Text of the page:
Also I am the main breadwinner in our house and the one with the most stable job. So I can see your DHs side as well. It is a lot of pressure on me knowing that if I don't perform at work our circumstances could change significantly. The family really is relying on my job and yet sometimes that isn't appreciated enough for my liking. Sure I should appreciate DH for mopping the floor, but seriously I stressed out all day and stayed late to try and keep the roof over our head. But I also know what it is like to spend a whole day in the house with a toddler and the major achievement that cleaning the floors can be.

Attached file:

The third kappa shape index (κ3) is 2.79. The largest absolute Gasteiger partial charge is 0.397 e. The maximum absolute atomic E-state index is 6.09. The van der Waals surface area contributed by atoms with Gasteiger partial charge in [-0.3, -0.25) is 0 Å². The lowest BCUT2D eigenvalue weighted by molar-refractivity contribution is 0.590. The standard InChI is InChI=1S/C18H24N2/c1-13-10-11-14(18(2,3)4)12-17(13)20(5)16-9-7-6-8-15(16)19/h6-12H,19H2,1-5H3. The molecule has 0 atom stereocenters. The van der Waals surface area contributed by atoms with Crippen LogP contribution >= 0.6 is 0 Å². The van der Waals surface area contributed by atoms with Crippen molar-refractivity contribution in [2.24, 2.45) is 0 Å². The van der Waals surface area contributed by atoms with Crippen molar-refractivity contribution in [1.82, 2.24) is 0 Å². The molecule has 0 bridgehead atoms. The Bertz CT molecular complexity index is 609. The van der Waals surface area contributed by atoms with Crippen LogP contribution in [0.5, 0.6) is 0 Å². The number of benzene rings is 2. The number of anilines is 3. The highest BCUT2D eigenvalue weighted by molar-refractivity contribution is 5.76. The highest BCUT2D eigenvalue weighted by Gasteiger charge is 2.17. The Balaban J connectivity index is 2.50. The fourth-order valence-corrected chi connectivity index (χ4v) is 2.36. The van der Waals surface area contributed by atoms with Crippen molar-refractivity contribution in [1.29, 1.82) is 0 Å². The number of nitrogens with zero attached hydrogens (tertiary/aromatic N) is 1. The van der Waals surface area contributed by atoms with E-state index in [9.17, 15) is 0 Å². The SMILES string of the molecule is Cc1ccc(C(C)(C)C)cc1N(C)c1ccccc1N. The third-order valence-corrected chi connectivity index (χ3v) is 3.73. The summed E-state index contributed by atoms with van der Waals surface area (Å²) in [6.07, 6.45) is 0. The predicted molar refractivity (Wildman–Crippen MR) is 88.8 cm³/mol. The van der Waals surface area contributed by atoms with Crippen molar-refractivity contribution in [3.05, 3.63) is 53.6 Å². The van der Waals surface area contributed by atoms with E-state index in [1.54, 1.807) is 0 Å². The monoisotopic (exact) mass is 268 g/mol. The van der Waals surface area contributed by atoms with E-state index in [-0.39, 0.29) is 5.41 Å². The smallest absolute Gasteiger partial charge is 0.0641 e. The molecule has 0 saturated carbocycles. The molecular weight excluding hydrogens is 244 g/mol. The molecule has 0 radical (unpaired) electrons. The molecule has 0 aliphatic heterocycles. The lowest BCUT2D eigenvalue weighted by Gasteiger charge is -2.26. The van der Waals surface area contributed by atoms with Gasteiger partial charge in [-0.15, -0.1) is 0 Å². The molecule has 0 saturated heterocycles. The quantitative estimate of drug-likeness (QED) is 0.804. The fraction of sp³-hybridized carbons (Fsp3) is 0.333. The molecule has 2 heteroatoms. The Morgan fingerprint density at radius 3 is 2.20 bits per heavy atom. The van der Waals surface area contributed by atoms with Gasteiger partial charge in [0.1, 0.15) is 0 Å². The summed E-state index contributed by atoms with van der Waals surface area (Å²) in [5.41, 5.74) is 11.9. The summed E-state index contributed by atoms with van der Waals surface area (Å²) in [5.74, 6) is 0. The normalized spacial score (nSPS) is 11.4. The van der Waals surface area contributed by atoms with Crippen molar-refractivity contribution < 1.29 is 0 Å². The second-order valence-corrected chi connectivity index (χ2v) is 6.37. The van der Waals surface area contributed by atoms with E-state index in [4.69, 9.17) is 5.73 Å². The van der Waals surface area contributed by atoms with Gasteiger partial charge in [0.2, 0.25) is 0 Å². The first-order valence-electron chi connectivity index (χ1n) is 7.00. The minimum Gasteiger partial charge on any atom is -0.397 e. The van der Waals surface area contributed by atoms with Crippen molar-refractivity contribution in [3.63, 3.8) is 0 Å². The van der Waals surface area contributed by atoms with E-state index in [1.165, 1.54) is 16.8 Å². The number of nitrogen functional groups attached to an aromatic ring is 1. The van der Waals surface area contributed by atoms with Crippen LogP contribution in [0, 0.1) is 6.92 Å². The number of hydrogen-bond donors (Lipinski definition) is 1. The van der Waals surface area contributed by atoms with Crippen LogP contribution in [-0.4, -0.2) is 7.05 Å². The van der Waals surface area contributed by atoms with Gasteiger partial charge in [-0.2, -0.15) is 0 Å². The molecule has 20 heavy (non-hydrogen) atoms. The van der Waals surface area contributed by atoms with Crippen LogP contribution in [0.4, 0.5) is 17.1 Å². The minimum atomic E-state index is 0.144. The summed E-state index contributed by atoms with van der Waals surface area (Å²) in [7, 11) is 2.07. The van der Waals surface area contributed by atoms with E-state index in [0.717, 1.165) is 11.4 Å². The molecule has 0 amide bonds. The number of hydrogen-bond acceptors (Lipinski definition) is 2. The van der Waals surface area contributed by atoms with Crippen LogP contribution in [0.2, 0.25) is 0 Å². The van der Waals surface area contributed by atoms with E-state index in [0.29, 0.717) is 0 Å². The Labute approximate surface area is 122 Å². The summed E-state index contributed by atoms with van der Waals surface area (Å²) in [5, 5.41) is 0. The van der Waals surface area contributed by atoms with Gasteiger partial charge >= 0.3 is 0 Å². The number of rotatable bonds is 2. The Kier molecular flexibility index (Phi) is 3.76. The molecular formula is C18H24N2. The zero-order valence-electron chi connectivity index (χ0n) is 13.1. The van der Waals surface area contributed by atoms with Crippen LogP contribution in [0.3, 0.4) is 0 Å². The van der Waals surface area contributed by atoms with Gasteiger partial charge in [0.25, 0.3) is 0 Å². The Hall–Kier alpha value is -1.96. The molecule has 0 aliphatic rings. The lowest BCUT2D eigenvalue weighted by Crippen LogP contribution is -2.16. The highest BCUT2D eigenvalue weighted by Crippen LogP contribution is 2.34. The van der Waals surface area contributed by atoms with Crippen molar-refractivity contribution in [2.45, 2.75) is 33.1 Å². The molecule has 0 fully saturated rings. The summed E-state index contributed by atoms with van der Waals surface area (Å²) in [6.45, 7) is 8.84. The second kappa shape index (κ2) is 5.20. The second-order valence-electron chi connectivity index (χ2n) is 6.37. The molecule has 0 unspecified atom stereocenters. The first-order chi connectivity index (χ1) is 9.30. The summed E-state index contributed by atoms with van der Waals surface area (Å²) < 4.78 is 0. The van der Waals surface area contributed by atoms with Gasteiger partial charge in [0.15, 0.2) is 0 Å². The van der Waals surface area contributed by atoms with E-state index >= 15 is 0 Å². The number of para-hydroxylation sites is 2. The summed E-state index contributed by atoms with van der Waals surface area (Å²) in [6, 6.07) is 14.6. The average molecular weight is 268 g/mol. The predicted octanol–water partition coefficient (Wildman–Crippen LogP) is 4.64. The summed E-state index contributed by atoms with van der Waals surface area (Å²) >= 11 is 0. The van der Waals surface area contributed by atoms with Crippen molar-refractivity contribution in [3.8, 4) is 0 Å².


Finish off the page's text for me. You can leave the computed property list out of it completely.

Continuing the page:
Parenting, it's a tough gig.

  4. #93
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    Default Fighting with your spouse

    Totally agree with the men being fragile comment. I feel I cope a lot better with day to day life than DH does. When DD was waking during the night and I was getting up to her while DH slept, I coped fine and he was the one that constantly complained that he was tired

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  6. #94
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    Quote Originally Posted by Lil Smurfy View Post
    Totally agree with the men being fragile comment. I feel I cope a lot better with day to day life than DH does. When DD was waking during the night and I was getting up to her while DH slept, I coped fine and he was the one that constantly complained that he was tired